Pupphacattara, Puppha-cattara: 1 definition



Pupphacattara means something in Hinduism, Sanskrit. If you want to know the exact meaning, history, etymology or English translation of this term then check out the descriptions on this page. Add your comment or reference to a book if you want to contribute to this summary article.

In Hinduism

Kavya (poetry)

[«previous next»] — Pupphacattara in Kavya glossary
Source: academia.edu: A Textual and Intertextual Study of the Mudrārākṣasa

Pupphacattara (पुप्फचत्तर) refers to the “flower-market” (more accurately “flower corner”) is actually Prakrit pupphacattara rather than Sanskrit puṣpacatvara, and its attestation is uncertain. The locality called pupphacattara is probably no more than a detail added by the author to lend further realism to his piece. Any Indian town, ancient or modern, might have a spot called “flower corner”, particularly a town nicknamed “Blossomville”.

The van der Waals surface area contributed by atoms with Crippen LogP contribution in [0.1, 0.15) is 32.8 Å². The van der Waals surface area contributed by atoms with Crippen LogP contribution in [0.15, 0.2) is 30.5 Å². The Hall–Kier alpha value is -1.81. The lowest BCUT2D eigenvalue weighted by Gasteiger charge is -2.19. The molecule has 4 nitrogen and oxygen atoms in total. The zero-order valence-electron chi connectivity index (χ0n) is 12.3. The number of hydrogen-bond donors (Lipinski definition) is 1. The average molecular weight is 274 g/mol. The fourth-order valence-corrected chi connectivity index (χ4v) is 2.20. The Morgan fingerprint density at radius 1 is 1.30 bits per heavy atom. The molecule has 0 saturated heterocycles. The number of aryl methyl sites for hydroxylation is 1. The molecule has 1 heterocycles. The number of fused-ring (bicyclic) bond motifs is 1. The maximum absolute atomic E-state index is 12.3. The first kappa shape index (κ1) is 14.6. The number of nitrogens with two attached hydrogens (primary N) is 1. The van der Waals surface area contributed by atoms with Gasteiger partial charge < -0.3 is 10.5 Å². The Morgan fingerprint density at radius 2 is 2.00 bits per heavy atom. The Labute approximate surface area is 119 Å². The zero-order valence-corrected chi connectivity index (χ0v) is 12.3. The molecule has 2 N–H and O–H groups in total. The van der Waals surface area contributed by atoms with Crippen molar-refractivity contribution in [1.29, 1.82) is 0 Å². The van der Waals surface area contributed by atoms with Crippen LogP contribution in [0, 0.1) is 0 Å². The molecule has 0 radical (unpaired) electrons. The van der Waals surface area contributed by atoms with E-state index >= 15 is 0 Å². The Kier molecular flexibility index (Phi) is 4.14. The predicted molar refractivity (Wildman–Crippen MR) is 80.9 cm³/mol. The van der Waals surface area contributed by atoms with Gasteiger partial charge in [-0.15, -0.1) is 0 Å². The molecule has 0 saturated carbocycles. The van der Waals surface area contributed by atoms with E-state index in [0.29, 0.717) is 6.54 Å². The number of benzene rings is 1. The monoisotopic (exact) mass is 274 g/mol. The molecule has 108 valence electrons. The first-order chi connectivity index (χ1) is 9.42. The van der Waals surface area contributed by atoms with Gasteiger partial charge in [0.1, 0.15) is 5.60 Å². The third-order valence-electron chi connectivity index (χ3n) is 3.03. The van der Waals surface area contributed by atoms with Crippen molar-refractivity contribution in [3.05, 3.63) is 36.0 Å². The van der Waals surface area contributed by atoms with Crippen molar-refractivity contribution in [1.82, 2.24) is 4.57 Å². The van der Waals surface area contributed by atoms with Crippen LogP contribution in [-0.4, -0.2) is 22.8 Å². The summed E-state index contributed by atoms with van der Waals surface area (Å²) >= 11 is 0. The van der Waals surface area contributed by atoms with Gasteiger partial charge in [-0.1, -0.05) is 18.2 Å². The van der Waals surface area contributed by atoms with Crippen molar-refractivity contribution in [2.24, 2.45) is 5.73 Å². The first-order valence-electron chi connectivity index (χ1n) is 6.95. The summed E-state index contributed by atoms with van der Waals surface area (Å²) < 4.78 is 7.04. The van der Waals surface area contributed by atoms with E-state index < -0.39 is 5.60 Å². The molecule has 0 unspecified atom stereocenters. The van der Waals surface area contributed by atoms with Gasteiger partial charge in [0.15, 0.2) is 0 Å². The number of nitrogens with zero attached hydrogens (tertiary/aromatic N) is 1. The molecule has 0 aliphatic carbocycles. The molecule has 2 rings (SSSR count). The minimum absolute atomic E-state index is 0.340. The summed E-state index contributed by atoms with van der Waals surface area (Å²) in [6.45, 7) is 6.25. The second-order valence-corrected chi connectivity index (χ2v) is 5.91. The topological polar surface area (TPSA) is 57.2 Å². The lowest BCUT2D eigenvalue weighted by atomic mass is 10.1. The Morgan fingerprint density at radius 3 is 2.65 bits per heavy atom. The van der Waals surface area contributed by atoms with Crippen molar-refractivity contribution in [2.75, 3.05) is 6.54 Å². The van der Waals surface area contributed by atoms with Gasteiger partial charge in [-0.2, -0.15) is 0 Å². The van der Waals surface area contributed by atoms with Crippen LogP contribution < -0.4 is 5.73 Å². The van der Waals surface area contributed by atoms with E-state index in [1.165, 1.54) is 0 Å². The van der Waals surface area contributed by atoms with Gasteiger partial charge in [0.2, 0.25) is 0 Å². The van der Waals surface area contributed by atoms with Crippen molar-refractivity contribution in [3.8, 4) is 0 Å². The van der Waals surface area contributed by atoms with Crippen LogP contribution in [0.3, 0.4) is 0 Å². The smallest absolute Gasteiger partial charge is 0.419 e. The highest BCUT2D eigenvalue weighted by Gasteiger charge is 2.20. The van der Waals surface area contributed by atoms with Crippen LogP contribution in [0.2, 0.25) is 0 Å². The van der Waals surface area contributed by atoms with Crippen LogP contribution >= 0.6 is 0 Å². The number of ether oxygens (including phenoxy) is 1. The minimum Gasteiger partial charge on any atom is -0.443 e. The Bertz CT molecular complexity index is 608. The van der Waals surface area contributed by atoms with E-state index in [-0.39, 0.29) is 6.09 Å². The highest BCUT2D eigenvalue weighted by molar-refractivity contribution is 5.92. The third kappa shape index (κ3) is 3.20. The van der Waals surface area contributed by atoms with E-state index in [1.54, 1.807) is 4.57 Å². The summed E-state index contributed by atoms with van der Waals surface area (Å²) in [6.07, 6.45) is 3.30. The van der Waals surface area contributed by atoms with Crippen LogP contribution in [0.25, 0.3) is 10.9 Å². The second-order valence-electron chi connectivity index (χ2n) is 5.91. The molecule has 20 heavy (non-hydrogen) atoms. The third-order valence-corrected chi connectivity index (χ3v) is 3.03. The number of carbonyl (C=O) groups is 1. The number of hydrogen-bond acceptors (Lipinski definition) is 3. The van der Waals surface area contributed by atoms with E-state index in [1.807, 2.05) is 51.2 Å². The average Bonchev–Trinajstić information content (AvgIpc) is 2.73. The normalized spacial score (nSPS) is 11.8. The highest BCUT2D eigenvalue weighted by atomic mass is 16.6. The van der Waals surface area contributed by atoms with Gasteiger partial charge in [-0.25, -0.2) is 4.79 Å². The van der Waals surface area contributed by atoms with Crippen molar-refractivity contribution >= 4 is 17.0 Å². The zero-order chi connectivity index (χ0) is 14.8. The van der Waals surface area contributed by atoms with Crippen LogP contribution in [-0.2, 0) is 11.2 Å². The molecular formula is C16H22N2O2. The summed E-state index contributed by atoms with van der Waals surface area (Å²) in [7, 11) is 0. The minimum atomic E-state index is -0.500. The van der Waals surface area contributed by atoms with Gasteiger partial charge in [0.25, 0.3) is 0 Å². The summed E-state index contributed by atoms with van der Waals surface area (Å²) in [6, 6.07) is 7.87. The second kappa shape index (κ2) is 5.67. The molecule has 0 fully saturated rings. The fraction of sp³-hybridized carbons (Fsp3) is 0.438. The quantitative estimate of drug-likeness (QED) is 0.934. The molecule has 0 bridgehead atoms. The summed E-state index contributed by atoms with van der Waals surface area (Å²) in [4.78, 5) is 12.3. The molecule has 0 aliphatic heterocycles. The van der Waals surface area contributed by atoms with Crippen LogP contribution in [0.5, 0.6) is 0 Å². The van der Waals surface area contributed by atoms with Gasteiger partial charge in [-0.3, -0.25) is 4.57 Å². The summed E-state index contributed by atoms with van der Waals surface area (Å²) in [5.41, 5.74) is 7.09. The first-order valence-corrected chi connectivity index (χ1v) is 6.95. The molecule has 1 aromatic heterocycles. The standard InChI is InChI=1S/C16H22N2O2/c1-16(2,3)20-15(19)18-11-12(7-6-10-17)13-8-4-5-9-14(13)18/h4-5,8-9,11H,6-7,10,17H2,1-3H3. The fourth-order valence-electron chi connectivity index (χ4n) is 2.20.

Two of Telang’s manuscripts (but none of Hillebrandt’s) read pupphaüra (or pupphapura) here, and pupphacattara is found in one of Telang’s sources, while several of the manuscripts examined by Hillebrandt support pupphacattara or show variants that may be corruptions of this word.

context information

Kavya (काव्य, kavya) refers to Sanskrit poetry, a popular ancient Indian tradition of literature. There have been many Sanskrit poets over the ages, hailing from ancient India and beyond. This topic includes mahakavya, or ‘epic poetry’ and natya, or ‘dramatic poetry’.

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